We could also have recourse to scientific arguments around skewed and/or non-representative samples as a mechanism for accounting for, and dismissing, the main perspective in these data. We prefer, however, to move beyond this apparent appetite for the status quo through both engaging with these perspectives, exploring their rhetorical construction, examining how a cisgenderism framework refracts them and situating sex/gender alongside other salient categories. In other words, if sex/gender is decentred and analogies drawn to other ‘protected characteristics’ – such as sexual identity – then the grounds for the anti-self-identification perspective are less persuasive. Applying a cisgenderism framework, alongside allied concepts such as heterosexism, moves claims and counter claims of being prejudiced or bigoted to a less individual more societal/cultural level. It perhaps has potential if not to diffuse, at least to reposition, the personalising that is manifest in public perspectives on this issue.
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(1) This is based on the very well established social psychological concept of the contact hypothesis, which in its simplest terms means that contact between in-group members (e.g., heterosexuals) with out-group members (e.g., LGB people) will improved attitudes towards the out-group and reduce intergroup prejudice (e.g., see Allport, 1954; Dixon et al., 2005; Zhou et al., 2019).
(2) A gender critical perspective is the view that gender, especially a felt sense of gender identity, either doesn’t exist or is less important than there being two groups of people differentiated by binary sexed characteristics that society treats unequally.
(3) We use the term cisgender (as opposed to non-trans) throughout to refer to people in (or assumed to be in) normative sex/gender categories for two main reasons. First, while acknowledging there is some feminist objection to applying the term cisgender to those who do not actively claim the term or accept a cisgender/transgender binary we feel that the comparison that Shona Hunter (this issue) makes to whiteness as an unmarked category typically not ‘seen’ has validity in this context. A similar analogy can be drawn with the label heterosexual or straight, which is commonly applied by ‘non-heterosexual’ researchers (e.g., see Ellis, Riggs and Peel, 2020) but not necessarily claimed by the majority group, and in some cases actively resisted by feminists and others (e.g., see Wilkinson and Kitzinger, 1993). Second, and relatedly, when quoting survey participants and labelling them with their demographic characteristics, we have used the term cisgender for those who answered ‘yes’ to the question ‘Does your current sex/gender match the sex you were given at birth?’ because we did not want to have marginalised sex/gender identities marked whilst normative ones remained invisibilised (e.g., female versus trans female).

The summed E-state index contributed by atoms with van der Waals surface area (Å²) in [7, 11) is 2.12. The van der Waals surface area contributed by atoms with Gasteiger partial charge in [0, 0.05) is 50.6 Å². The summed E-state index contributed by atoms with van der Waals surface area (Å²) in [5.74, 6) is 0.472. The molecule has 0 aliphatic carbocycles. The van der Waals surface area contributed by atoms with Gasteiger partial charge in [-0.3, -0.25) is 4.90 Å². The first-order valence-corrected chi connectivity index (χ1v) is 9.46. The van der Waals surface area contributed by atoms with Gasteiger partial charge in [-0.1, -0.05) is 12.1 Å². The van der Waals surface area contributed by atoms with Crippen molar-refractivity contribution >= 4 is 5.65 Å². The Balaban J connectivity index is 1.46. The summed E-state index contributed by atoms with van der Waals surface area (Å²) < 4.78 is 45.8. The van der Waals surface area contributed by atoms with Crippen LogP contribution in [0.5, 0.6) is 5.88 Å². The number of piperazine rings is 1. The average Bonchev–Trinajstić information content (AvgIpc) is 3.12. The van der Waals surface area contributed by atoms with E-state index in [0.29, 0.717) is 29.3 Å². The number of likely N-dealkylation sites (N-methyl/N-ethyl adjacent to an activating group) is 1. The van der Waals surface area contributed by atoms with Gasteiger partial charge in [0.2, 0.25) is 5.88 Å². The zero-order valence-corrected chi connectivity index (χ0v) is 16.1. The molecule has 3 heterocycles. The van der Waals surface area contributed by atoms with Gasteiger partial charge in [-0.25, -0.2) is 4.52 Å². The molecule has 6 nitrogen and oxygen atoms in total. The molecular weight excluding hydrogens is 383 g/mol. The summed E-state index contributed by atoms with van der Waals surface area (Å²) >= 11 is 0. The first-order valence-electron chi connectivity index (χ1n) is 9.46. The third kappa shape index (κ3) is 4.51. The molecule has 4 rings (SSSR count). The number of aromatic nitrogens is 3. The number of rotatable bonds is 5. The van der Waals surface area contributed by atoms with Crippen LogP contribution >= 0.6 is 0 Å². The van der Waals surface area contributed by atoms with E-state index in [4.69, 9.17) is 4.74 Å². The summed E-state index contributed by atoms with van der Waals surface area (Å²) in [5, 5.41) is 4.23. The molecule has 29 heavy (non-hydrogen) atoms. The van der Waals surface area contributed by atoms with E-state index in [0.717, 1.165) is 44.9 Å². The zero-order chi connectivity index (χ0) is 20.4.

(4) It is important to recognise that some feminists are critical of this formulation of gender because of the positive and/or benign emphasis on gender as an identity rather than an inescapable power relation. Thanks to Davina Cooper for reminding us of this point.
(5) This is in part a data collection issue because the notion of agreeing/disagreeing with a statement doesn’t allow space for much nuanced discussion, unless someone has taken the time to explain their perspective in more detail in a free text box. Those taking a gender critical perspective and/or those taking objection to our use of language or the phrasing of question dominated the free text responses for most statements in this survey, see Appendix to the Word and PDF versions of this article.
(6) We discussed the pros and cons of conducting the survey at this time and concluded that the public consultation would increase, as well as shape, the number of responses.
(7) In emphasising the current nature of these debates we are particularly doing so in a pre-Covid19 context.
(8) One of the anonymous reviewers commented: ‘Some participants appear to call for positioning by the researchers… absent of a clear position, the paper itself contributes to the obfuscating of the importance of positionality’. Our view is that our positionalities (even assuming they’re shared and static) are less interesting than how they were created by the survey respondents. How we were formed through the process of hearing about, accessing and completing the survey, which we concern ourselves with, says far more about the relational construction of identities than us positioning ourselves. Thanks to Kath Browne for helping us articulate this.
(9) TERF is an acronym standing for Trans Exclusionary Radical Feminist.
(10) Presumably coercive un-queering also forms part of cisgenderism (e.g., a butch lesbian being assumed to be a heterosexual trans man) although this isn’t discussed in Ansara (2015).
(11) That is, a non-intersex trans person.
(12) 68% (n = 446) of survey respondents aged 50 and above, who are heterosexual/straight or lesbian, and whose gender matched the sex they were assigned at birth considered that the government should not recognise whatever identity or status a person claims is theirs when it comes to gender. This compares to 49.2% (n=1525) of the overall survey sample.